Diamond is the only wide band gap representative of the elemental semiconductors, with a crystal structure identical to its more common relatives silicon and germanium. On first glance one might also expect similar surface properties in terms of reconstructions, surface states, and surface band diagrams. In part, this expectation is indeed fulfilled, but diamond also exhibits a number of unusual and potentially very useful surface properties. Particularly when the surface dangling bonds are saturated by monovalent hydrogen atoms, (donor-like) surface states are removed from the gap, the electron affinity changes sign and becomes negative, and the material becomes susceptible to an unusual type of transfer doping where holes are injected by acceptors located at the surface instead of inside the host lattice. These surface acceptors can in the simplest case be adsorbed molecules conveniently chosen by their electron affinity, but they can also be solvated ions within atmospheric water layers or electrolytes in contact with the hydrogenated diamond surface. The understanding of those phenomena requires in fact concepts of surface science, semiconductor physics, and electrochemistry, which makes the diamond surface a true ‘interdisciplinary’ research topic.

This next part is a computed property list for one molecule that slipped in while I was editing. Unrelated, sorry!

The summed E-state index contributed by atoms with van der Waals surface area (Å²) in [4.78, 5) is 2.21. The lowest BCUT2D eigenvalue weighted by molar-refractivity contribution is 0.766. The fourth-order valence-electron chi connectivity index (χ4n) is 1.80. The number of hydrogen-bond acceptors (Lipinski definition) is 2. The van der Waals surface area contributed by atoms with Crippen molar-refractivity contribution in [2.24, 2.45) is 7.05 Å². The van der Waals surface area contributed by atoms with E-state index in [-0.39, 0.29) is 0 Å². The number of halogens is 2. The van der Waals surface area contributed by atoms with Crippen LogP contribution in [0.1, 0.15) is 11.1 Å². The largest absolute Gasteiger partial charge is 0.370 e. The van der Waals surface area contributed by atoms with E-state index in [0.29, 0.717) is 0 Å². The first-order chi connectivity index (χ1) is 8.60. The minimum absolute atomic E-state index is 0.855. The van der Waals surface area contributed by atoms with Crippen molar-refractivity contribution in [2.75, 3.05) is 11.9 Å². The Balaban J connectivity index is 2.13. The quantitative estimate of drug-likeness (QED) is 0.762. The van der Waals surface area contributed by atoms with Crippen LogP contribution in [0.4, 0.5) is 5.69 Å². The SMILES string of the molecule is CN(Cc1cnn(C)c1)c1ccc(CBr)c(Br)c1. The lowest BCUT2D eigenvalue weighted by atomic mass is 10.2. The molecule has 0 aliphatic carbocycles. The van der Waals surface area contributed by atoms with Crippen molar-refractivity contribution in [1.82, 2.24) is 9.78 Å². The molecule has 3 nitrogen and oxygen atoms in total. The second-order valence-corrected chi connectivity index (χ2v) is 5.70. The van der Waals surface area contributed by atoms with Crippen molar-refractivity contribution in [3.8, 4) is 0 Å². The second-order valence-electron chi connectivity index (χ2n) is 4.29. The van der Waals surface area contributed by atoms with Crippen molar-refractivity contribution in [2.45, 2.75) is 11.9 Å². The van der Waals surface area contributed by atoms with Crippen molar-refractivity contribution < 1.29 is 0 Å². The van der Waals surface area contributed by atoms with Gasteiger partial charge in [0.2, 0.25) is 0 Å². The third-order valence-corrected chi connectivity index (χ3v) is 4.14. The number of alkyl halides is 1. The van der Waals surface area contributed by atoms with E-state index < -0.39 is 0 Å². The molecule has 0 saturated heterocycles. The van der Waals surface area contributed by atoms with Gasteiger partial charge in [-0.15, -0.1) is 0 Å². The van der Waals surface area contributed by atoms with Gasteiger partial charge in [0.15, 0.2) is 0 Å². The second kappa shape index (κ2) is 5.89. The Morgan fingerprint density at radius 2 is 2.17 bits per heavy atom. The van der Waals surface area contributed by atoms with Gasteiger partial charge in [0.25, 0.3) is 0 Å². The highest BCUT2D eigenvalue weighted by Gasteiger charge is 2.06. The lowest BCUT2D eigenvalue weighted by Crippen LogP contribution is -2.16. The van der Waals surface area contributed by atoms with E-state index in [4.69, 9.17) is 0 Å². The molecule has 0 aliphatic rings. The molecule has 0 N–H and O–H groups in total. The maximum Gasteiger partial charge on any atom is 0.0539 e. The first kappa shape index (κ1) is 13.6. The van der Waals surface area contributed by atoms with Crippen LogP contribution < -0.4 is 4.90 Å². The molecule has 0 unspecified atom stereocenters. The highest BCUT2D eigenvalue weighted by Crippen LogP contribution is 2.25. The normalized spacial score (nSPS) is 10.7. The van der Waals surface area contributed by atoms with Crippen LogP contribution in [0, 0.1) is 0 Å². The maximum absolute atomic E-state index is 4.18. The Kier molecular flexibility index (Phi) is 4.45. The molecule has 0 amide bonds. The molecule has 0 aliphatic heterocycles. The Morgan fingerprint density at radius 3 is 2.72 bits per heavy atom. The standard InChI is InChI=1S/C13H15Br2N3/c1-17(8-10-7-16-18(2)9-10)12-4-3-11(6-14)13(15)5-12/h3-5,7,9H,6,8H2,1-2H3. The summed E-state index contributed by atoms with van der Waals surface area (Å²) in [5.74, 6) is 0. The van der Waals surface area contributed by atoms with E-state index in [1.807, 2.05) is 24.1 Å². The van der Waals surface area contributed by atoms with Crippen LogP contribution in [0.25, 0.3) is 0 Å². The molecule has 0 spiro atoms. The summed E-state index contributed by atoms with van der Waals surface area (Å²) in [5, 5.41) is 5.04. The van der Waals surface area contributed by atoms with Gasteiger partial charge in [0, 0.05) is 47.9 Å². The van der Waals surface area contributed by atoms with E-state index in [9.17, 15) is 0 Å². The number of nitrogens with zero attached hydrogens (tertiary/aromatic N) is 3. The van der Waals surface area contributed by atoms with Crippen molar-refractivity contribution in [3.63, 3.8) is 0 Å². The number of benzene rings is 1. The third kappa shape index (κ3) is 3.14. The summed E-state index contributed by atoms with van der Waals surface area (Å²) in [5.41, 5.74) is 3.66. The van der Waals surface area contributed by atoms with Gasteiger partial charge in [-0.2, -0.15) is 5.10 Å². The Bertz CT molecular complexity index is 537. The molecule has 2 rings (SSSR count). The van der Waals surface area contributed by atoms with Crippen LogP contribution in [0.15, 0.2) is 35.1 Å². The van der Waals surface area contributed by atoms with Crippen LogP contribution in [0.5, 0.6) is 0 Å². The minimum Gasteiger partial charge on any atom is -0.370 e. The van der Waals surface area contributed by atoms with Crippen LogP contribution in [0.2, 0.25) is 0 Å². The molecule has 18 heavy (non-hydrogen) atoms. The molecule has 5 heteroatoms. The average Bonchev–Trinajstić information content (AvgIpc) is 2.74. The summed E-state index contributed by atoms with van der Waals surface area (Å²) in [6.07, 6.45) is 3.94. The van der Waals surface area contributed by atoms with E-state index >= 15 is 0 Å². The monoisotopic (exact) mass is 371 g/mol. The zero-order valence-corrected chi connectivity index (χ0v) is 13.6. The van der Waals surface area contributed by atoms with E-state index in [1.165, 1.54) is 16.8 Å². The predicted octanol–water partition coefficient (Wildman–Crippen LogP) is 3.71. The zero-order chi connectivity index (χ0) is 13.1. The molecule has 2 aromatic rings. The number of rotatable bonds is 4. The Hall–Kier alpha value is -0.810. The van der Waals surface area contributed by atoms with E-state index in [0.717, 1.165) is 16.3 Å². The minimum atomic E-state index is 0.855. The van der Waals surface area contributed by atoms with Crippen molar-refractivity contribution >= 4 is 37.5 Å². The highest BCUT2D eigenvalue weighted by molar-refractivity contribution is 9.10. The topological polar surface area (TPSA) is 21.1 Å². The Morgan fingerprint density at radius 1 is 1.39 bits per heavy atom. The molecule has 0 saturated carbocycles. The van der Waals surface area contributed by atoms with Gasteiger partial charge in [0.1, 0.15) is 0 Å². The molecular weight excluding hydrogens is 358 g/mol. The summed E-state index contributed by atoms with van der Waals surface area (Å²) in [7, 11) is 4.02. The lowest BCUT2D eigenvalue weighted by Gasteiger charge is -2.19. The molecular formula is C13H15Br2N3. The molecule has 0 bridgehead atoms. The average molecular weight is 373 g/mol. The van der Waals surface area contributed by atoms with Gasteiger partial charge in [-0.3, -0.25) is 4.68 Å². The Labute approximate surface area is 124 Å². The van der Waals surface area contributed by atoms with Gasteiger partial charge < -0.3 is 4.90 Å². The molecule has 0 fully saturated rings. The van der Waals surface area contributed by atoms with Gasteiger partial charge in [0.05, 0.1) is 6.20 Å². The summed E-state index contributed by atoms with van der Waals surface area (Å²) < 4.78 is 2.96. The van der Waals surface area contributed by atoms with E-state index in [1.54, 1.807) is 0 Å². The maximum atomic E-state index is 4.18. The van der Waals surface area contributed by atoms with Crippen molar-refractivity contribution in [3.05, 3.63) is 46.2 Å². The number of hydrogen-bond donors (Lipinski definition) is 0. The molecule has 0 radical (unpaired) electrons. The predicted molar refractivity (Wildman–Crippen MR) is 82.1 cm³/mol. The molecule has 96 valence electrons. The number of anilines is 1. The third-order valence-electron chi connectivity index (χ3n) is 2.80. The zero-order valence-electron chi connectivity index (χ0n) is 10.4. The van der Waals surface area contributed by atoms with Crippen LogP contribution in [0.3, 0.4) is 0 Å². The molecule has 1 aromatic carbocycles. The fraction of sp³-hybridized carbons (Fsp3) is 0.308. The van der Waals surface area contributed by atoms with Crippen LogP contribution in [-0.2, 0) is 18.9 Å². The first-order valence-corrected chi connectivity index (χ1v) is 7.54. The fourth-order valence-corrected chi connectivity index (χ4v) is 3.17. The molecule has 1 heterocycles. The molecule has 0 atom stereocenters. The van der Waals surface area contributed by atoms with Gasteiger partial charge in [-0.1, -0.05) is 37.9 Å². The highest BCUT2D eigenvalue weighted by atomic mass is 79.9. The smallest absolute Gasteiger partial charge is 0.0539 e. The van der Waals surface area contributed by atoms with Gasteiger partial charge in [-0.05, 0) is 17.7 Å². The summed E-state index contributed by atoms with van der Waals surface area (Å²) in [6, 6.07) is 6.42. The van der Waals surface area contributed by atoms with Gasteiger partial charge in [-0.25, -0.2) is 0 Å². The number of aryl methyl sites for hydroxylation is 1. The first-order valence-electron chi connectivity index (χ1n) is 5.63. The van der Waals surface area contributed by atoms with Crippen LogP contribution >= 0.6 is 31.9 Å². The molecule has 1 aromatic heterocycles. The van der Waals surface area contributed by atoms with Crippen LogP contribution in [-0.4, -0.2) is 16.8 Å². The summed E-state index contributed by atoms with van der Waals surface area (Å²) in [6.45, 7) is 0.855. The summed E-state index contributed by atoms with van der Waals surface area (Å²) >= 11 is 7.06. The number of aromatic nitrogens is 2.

Lower Unoccupied Molecular Orbital Fullerene Molecule Surface Bond Diamond Surface Chemical Vapor Deposition Diamond
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Maier F, Ristein J, Ley L (2001) Phys Rev B 64:165411/1-7; note that the units of the dipole moment and the exponent of the polarizability of the C-H bonds were mistyped in this publicationCrossRefADSGoogle Scholar